IBM casts Watson as the brains behind IoT

IBM's VP for Watson IoT: "The Internet of Things is really more interesting when it interacts with people."

Credit: Magdalena Petrova

IBM is trying to be the brains behind the increasingly brawny presence of IoT in all corners of the business world, using its AI expertise to offer insight into piles of new data, provision new implementations, and help drive decision-making.

The company thinks that its Watson AI is the ideal back-end for IoT, which is an area that few companies are addressing so directly. There’s a great deal of uptake around technology that connects new devices to the network, but comparatively little that actually does meaningful work on the floods of new data provided as a consequence.

According to Bret Greenstein, IBM vice president of Watson IoT, the technology is the beating heart of the company’s IoT offerings.

“We took Watson and put it at our platform level, we have Watson in our engineering solutions and our operations solutions, we have new stuff that’s just pure Watson, like image analytics and voice and conversation services – because, in the end, the Internet of Things is really more interesting when it interacts with people,” he said.

Predictive maintenance is the big value proposition for IBM right now. Whether it’s gauging time-to-failure for important components on oil rigs, service life among large fleets of cars and trucks or monitoring industrial machinery, the idea is to save money and help make costs predictable. Mapping data onto models and helping to minimize downtime is the crux of the offering.

“For us it’s always been ‘what do the data mean?’ and how do we use it to drive savings, initially, and then use it also to drive new revenue streams,” said Greenstein.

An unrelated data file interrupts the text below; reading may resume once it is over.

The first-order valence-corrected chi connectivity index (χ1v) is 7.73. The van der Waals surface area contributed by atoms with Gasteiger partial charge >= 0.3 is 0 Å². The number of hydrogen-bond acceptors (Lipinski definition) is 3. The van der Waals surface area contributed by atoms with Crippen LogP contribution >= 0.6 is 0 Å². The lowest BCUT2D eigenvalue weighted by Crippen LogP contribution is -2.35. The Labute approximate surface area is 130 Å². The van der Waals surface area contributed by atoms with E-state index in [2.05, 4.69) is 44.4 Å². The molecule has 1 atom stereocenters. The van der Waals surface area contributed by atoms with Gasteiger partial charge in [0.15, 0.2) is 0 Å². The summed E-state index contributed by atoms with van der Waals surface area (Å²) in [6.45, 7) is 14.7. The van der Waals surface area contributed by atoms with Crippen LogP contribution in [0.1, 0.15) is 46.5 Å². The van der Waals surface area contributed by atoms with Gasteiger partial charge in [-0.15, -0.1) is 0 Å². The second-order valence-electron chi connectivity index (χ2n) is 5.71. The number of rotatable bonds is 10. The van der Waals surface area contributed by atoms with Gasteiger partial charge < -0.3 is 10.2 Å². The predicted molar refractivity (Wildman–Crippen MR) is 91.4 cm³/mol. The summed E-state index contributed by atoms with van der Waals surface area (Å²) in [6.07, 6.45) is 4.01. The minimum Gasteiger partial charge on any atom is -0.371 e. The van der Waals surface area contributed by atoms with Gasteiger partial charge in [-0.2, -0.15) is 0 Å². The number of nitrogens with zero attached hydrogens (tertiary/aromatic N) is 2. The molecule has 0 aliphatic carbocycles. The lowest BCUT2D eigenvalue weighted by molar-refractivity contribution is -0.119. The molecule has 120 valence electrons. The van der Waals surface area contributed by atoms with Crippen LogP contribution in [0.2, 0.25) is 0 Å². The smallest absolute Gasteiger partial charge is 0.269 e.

This means that IBM has to show results quickly. “We have very few sort of kicking-the-tires types of projects,” he added. “It’s clear that just getting people to connect their stuff isn’t very game-changing.”

Greenstein said that IBM has long worked with line-of-business decision-makers, not just IT departments, and that this practice has served the company well where IoT is concerned.

“We kind of had all these deep relationships outside of IT,” he said. “And then when we got into the Internet of Things, that’s where we kind of grow our base, the line-of-business buyer.” The company’s GBS consulting arm has been integral to this process, as well.

Companies with “heavy” assets – fleets of vehicles, large-scale industrial equipment, and so on – still make up most of the key verticals for IBM’s Watson IoT offerings, Greenstein said. But supply chain applications, particularly for food producers, are also compelling.

The automotive sector, too, is an important one for IBM. Greenstein said that there are a lot of different applications available for car-based IoT, including vehicle dynamics, self-driving and safety, along with different kinds of informatics and even advertising.

“Watson is key to taking all that information from the vehicle and the environment around it, and gaining insights that can help you drive safer, help manage the vehicle and the experience in the car,” he said. “And then the fact that we can present data to people and provide direct human/machine interface, that opens up all kinds of avenues, whether it’s revenue-producing or higher customer satisfaction.”

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